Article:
This is the first time that Peter Shaffer’s play has returned to the scene of its original triumph in 1979. What a terrible pity that the author, who died in June at the age of 90, did not survive to see Michael Longhurst’s thrillingly fresh and imaginative revival of the piece. It takes the form of a fictionalised confession in which the dying Salieri, court composer to Joseph II of Austria, relives through extended flashbacks the story of his envy of Mozart and his furious quarrel with God. Salieri invokes us as “Ghosts of the future” to hear a saga wherein he foresees the warped immortality he will achieve as the nemesis of a genius.
The anti-hero's conscious awareness of posterity is built on here in ways that brilliantly amplify our sense of what he went through and of the emptiness of his temporally parochial pyrrhic victory. The Southbank Sinfonia are integrated into the world of the play to stunning effect in this regard. In modern black mufti, they can easily become a chorus that comments on the action in wheezing anachronistic discords or in clambering mime. The play dramatises the consequences of the momentous impact that hearing Mozart’s sublime music made on the “patron saint of mediocrity”.
Giving the musicians such a live central presence allows the production to present that impact as like a physical and metaphysical assault. There’s an extraordinary sequence in which Salieri is glancing through a folder of his rival’s sheet music. As he drops the pages one by one, unable to bear the beauty of what reads, the Sinfonia’s glorious performances of them get abruptly aborted but the mobile platform of steps on which they are standing continues bear down like an implacable juggernaut on the writhing and retching Salieri.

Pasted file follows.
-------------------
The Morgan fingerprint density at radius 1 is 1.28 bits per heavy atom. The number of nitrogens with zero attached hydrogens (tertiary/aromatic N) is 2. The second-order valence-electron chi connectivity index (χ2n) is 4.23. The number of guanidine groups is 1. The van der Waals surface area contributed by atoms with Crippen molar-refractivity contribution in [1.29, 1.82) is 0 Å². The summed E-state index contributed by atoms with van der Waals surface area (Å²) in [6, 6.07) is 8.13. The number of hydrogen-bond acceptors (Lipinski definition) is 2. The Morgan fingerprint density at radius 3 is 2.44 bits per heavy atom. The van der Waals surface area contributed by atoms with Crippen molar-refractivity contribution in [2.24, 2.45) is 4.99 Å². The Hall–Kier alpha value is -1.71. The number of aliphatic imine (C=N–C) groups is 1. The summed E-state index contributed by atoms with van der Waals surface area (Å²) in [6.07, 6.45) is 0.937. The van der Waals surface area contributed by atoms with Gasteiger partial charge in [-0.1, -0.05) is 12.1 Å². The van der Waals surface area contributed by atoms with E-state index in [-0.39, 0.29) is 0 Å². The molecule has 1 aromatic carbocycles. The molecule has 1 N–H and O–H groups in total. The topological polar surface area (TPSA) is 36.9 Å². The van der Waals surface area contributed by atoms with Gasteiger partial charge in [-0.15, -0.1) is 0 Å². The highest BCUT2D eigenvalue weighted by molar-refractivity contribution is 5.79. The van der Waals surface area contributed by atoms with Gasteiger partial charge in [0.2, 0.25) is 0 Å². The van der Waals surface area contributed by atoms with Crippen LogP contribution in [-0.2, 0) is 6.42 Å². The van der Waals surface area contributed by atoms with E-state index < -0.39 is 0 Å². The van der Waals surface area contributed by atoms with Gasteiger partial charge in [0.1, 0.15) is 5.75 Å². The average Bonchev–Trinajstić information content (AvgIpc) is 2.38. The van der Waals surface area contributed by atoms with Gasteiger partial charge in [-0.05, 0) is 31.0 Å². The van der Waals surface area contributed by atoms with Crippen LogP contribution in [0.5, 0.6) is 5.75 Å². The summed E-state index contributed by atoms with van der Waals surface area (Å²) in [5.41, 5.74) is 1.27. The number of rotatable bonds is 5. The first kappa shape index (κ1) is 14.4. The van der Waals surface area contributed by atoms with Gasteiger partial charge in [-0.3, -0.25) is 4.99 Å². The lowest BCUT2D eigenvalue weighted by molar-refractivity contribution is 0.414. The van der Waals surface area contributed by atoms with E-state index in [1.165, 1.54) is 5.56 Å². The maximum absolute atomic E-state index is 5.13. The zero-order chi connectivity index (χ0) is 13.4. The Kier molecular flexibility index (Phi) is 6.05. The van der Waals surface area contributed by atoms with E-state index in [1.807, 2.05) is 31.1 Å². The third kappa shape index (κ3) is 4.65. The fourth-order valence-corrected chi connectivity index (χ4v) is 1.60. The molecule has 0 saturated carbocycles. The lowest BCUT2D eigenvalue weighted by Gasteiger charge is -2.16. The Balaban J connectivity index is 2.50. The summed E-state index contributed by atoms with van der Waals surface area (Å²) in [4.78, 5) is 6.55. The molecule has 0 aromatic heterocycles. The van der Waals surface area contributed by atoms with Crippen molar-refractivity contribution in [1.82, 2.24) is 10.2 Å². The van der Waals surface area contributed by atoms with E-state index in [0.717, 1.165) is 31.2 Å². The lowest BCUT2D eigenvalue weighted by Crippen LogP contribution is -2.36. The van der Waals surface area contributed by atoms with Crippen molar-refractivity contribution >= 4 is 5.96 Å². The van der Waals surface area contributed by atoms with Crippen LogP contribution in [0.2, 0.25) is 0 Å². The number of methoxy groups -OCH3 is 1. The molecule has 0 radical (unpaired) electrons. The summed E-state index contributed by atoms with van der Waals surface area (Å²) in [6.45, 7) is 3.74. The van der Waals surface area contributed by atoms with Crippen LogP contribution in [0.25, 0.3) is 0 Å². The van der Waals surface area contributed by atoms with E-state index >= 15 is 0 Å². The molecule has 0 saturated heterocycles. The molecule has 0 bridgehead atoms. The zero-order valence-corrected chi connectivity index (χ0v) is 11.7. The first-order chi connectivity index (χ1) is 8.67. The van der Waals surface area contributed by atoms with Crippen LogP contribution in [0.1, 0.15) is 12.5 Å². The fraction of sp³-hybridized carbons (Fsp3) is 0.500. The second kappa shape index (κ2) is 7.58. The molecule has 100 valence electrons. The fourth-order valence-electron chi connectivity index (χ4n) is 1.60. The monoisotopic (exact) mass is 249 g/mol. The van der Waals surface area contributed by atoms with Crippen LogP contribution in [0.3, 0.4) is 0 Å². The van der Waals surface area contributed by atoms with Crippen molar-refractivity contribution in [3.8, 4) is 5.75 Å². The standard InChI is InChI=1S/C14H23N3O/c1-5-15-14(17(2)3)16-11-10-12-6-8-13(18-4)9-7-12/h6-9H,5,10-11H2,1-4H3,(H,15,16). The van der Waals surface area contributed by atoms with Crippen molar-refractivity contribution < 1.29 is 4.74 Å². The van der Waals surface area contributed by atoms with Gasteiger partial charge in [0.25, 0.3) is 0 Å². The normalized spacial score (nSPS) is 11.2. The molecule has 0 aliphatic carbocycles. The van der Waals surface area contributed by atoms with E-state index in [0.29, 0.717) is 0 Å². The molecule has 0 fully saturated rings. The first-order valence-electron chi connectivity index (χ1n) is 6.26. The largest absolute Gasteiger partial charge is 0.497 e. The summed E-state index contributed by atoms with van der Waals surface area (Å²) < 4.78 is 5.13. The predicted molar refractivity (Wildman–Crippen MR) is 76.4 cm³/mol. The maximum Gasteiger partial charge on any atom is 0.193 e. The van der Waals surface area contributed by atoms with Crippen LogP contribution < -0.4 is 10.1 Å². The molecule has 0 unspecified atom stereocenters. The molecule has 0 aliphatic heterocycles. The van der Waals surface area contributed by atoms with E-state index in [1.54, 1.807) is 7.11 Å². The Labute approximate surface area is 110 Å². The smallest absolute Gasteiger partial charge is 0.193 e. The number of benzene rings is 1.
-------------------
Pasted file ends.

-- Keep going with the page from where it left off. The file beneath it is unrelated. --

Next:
The superb Lucian Msamati has multiplied the moments of dry, deadpan, deflationary humour in the confidential outpourings of a protagonist who knows that he's the butt of one of the deity's crueller and more tasteless jokes – given unique responsiveness to Mozart's genius, irredeemably second rate, and mocked further by still ever-rising worldly success. Salieri's quarrel is not with Mozart but with God for speaking through a potty-mouthed upstart rather than through a diligent virtuous plodder like himself. He challenges God to strike him down for destroying genius. Msamati's wonderfully sardonic rapport with the audience signals the mismatch between the Luciferian dimensions of the project and the petty mean-spirited nature of the execution as he reduces his rival to penury through fatal career advice and blocked appoints.
Adam Gillen delivers the most moving portrayal of Shaffer's version of Mozart that I have seen since Michael Sheen played the role opposite David Suchet's Salieri nearly 20 years ago. Laughing like a hyena on speed and lunging round in his gold knickerbockers with all the decorous restraint of Rik Mayall from The Young Ones during a bad bout of Tourette’s, he gives you sudden glimpses of sensitivity and is on a wonderfully paced continuum with the desperate man-child whose battles to continue exercising his gift are almost too painful to watch in the final sequences.
The production assembles and reassembles itself – a virtuosic whirl of bits of scenery (design by Chloe Lanford), fantastic singers, excerpts from the operas that, in their aesthetic, become wittily and pointedly ahead of their time. Longhurst has let the air of today into Amadeus in bravura fashion. It is a pleasure to report that the 14th Travelex season at the National has got off to such a triumphant start.